V2546. JOSEF MANN: Songs by Schubert, Cherubini, Moniuszko & Noskowski; Arias & Duets (w.Barbara Kemp) from Aida, Otello, Aida, Ballo, Rigoletto, Il Trovatore, Tosca, Pagliacci, Cavalleria, Martha, La Juive, Carmen, Die Königin von Saba, Tannhäuser, Tristan, Parsifal, Lohengrin, Mona Lisa, Der Evangelimann, Tiefland, Straszny Dwor & Halka. (Germany) 2-Truesound Transfers 4008, recorded 1910-21, Pathé & Odeon. Transfers by Christian Zwarg. [Of so many Zwarg miraculous restorations, this one is truly a revelation!]
“Mann seems to have possessed an excellent technique. The voice is produced freely and away from the throat, retaining a certain full-bodied quality to its middle register, perhaps a legacy of his earlier baritone activities. He moves effortlessly through the passaggio, leading into a carefully placed, bright and contained upper register which is pointed and condensed and does not spread, exhibiting a thrilling squillo once above the stave. It is without doubt a genuine tenore di forza….he surely leaves the listener with a feeling that he is not over-parted in any of the excerpts recorded, however dramatic they may be….All in all, this is a fine tribute to an artist who possessed a musical and histrionic talent and one who also possessed a voice of some considerable importance….at the height of his career in 1921, tragically during a performance of AIDA, he suffered a heart attack and died on the stage in Berlin. This meant that American audiences never heard him as he was unable to take up the invitation to sing at the Metropolitan, New York. [After the death of Caruso] it was thought that Mann would take over a number of that iconic tenor’s roles.”
- Alan Bilgora, THE RECORD COLLECTOR, 2019
"Josef Mann was a Ukrainian dramatic tenor born in 1883. He died tragically at the age of 38 of a heart attack during a performance of AIDA in Berlin on September 5, 1921, just a month before a scheduled trip to New York to make his Metropolitan Opera debut. The Met had offered him a five-year contract, hoping Mann would fill the shoes of Caruso, who had retired in 1920 and died in August, 1921. Mann is largely forgotten today, not even rating a mention in John Steane's THE GRAND TRADITION or in Michael Scott's THE RECORD OF SINGING. But there are 47 titles transferred here, recordings made for Pathé and Odeon, companies that would not have invested in so many recordings of a singer without a considerable reputation. The recordings were made in the decade between 1911 and 1921, and they are a revelation.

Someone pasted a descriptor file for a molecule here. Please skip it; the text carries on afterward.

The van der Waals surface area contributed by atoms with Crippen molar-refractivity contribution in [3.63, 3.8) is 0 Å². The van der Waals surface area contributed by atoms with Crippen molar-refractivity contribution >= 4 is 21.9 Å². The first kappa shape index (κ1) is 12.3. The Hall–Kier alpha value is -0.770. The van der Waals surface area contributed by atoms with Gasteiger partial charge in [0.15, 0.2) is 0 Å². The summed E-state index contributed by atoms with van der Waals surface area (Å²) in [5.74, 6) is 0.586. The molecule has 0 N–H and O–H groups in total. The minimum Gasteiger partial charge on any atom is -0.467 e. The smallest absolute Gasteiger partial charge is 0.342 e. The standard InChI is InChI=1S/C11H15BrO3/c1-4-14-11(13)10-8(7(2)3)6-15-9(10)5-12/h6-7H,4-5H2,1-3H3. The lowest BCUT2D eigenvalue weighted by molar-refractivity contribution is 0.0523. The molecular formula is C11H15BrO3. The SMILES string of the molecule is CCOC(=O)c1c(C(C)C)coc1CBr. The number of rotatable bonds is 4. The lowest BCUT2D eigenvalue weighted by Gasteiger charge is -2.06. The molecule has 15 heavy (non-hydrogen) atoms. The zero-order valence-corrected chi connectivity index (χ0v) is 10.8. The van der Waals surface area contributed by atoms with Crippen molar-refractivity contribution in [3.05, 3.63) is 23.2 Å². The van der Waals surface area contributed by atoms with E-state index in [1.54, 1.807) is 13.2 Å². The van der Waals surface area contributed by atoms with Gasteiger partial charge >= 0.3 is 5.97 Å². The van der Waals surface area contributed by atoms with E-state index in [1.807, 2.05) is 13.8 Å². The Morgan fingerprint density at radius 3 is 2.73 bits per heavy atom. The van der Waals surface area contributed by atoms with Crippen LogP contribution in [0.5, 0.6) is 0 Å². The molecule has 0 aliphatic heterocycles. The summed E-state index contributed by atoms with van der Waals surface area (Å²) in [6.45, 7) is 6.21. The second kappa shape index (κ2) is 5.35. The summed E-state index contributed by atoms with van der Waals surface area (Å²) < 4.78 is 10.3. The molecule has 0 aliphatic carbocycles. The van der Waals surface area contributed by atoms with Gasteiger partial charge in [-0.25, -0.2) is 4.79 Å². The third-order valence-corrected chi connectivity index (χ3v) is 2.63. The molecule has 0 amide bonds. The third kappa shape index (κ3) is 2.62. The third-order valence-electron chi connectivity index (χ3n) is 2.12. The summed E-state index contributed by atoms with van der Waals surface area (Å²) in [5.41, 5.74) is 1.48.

Mann may not have been the most imaginative interpreter. The singing here is straightforward, idiomatic, and naturally phrased, but with few individual touches. There are no moments of dramatic or even musical individuality that will cause the listener to pull up short in surprise. But do not let that discourage you from seeking this release out. What you will hear is an extraordinarily evenly produced line, a dramatic tenor voice that is solid from top to bottom of its range, produced with remarkable and uncommon steadiness of tonal emission. The top notes ring out freely in most of the recordings, although there are a few (the 1919 'Celeste Aida', for example) where the top sounds just a bit tight. Mann made his debut in 1909 in his hometown of Lwow singing in Stanislaw Moniuszko's opera JONTEK, and one nice thing about this collection is that it includes two excerpts from that composer's HALKA, one from his STRASZNY DWOR, and a song as well. Mann's career grew rapidly in Europe. In 1912 he was engaged at the Volksoper in Vienna, and in 1918 became an important singer at the Staatsoper Unter den Linden in Berlin. He created the title role in Pfitzner's PALESTRINA for its Berlin premiere. Before he died, Mann was learning the lead role of Paul in Korngold's DIE TOTE STADT to sing at the U.S. premiere at the Met (Orville Harrold took it over), and he was schedule to sing other Caruso roles as well.